Medical malpractice trials in Ohio are supposed to be a search for the truth. However, our nefarious State government, long-corrupted by powerful insurance and medical lobbies, routinely makes laws meant to keep the truth out of Ohio courtrooms. Following are 9 “secrets” that jurors are not supposed to know when hearing medical negligence cases.
Secret #1. Jurors always want to know whether the defendant doctor is a good doctor or a bad doctor. However, evidence of other lawsuits brought against a doctor is not admissible. Likewise, a patient cannot obtain records of other patients treated by their physician even if all patient identification information is redacted.
Secret #2. Jurors often feel that if a hospital has done wrong, then they will be punished by State regulators. In fact, Ohio does not regulate hospitals at all. So, the only oversight is done internally by secret committees. While the Ohio State Medical Board is supposed to regulate doctors, I can tell you from personal experience that their rules are lax, their investigators are incompetent, and their decisions protect physicians. In 23 years, I have only referred 3 matters to the OSMB due to the egregious nature of the infractions. Only two of the matters have been ruled on, both in favor of the physicians (naturally). It took nearly 10 years for one of those decisions to be made.
Secret #3. Surely, when a hospital find wrongdoing by a doctor that is admissible evidence, right? Wrong. Ohio law covers up internal investigations by hospitals. The so-called “peer review” privilege allows hospitals to investigate wrongdoing by staff physicians, but patients and their lawyers are not entitled to learn the results of an investigation or get a copy of the incident report. This rule was meant to allow hospitals to investigate errors without the threat of liability hindering their investigation. Instead, hospitals use the law as a cloak of secrecy to hide errors.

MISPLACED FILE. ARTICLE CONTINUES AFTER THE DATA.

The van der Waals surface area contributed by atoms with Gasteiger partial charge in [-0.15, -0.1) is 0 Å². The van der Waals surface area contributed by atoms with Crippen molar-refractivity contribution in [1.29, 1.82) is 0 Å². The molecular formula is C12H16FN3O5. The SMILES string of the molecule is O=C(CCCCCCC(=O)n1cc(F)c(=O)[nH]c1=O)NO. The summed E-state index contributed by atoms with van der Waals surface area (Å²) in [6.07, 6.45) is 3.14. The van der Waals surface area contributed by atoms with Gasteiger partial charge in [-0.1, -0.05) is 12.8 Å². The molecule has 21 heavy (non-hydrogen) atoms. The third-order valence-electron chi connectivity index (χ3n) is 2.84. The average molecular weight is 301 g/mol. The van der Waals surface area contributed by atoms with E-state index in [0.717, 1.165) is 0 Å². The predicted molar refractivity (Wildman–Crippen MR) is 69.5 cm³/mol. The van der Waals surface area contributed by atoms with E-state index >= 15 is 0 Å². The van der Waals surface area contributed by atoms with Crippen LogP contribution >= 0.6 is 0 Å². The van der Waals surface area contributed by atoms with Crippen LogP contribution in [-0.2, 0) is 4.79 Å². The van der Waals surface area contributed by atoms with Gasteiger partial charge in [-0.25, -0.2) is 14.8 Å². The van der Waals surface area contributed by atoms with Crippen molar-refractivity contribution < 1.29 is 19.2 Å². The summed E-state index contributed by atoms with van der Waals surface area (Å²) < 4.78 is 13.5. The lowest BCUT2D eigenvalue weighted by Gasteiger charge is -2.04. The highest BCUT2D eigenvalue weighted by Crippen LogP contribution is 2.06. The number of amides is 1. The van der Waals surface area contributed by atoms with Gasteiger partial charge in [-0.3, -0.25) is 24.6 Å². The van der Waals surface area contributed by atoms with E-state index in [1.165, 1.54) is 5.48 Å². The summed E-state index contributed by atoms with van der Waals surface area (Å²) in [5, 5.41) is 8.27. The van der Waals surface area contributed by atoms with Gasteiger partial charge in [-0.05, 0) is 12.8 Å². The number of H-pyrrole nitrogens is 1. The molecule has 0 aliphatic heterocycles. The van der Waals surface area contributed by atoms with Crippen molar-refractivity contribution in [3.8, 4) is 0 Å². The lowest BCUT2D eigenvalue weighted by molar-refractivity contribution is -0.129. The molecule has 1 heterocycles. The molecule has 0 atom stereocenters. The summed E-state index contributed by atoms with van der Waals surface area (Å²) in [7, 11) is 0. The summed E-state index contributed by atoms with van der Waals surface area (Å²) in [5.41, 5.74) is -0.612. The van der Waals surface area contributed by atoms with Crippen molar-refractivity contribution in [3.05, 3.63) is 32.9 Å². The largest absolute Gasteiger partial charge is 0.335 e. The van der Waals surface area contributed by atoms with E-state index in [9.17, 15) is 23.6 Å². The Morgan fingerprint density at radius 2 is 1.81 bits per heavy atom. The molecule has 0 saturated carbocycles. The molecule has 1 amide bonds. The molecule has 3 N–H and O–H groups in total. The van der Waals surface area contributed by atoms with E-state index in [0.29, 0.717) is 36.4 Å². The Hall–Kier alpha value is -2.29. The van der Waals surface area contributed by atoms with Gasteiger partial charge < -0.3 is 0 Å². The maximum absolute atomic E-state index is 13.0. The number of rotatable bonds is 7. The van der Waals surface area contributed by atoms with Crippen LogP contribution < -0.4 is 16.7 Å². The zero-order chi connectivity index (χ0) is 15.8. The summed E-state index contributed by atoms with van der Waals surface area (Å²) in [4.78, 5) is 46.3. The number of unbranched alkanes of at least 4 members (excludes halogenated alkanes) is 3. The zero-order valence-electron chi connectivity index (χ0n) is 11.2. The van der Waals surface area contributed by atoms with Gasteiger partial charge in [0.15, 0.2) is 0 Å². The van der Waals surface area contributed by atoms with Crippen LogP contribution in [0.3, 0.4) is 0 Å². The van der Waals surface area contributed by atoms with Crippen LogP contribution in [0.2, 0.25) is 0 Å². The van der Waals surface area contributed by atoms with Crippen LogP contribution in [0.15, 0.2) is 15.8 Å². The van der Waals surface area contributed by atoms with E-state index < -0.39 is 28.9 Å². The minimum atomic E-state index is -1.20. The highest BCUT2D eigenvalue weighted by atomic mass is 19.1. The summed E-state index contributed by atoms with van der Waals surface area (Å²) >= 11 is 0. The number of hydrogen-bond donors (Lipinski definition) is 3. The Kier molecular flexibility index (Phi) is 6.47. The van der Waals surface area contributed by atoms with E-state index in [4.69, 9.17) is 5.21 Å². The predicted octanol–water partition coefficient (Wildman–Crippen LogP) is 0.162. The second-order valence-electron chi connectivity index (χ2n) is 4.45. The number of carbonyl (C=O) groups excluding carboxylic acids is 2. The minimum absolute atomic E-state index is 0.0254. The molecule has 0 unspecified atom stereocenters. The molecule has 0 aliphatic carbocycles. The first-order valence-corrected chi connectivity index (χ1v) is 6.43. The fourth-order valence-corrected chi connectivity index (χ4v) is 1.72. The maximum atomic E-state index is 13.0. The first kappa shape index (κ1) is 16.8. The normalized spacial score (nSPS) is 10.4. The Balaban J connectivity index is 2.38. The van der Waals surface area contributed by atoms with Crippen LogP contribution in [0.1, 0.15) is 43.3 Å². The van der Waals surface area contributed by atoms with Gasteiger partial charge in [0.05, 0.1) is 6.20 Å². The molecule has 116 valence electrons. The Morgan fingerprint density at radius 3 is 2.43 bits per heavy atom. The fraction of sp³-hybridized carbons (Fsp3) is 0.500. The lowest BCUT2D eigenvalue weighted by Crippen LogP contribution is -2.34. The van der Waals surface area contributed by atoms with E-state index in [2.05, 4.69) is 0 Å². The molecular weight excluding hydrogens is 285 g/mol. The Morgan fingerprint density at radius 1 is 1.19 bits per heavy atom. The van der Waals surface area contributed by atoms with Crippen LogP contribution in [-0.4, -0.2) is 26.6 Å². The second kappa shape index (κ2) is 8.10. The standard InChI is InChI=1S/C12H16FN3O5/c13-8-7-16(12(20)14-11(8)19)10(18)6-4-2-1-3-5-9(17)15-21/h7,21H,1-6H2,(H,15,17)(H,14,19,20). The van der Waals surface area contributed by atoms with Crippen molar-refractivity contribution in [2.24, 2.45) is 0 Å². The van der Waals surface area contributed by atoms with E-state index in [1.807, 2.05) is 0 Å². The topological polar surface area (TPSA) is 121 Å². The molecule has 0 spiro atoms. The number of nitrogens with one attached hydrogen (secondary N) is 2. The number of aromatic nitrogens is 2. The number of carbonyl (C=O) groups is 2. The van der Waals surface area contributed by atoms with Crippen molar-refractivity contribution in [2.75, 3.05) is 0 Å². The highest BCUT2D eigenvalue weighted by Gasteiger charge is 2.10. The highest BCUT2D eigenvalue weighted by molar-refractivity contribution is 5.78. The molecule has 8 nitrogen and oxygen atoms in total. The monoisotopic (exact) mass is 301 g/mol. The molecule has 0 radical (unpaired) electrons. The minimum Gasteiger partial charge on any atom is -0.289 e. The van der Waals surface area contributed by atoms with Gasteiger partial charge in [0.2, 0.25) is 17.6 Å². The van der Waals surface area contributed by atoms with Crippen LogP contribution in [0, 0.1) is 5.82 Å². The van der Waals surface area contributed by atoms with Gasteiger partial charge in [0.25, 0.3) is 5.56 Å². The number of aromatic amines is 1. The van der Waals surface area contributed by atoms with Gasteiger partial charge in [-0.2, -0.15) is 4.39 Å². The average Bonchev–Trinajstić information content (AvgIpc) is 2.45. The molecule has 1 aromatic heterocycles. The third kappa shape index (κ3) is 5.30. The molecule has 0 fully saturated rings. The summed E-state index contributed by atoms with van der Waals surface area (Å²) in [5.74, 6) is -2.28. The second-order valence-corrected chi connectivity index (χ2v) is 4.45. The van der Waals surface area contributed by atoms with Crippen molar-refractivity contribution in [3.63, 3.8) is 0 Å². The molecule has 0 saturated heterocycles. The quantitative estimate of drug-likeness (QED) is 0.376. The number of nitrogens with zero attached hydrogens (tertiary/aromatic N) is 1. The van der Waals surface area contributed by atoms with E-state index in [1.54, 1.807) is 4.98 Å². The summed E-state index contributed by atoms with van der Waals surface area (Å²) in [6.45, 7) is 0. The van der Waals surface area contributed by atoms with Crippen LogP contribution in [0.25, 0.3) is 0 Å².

There is no other industry that is so unregulated and secretive. Despite regulation and transparency, other industries have prospered. For example, the FAA thoroughly investigates airplane crashes and the industry is required to keep records and black boxes to clearly document the causes of plane crashes. Apparently, doctors are so devious that they will not correct ongoing problems unless the threat of liability is removed.
Secret #4. With rare exception, doctors in Ohio have liability insurance for medical malpractice claims. Hospital staff regulations routinely require proof of insurance. However, you would never know it. Ohio courts require that proof of insurance be kept secret in medical malpractice litigation.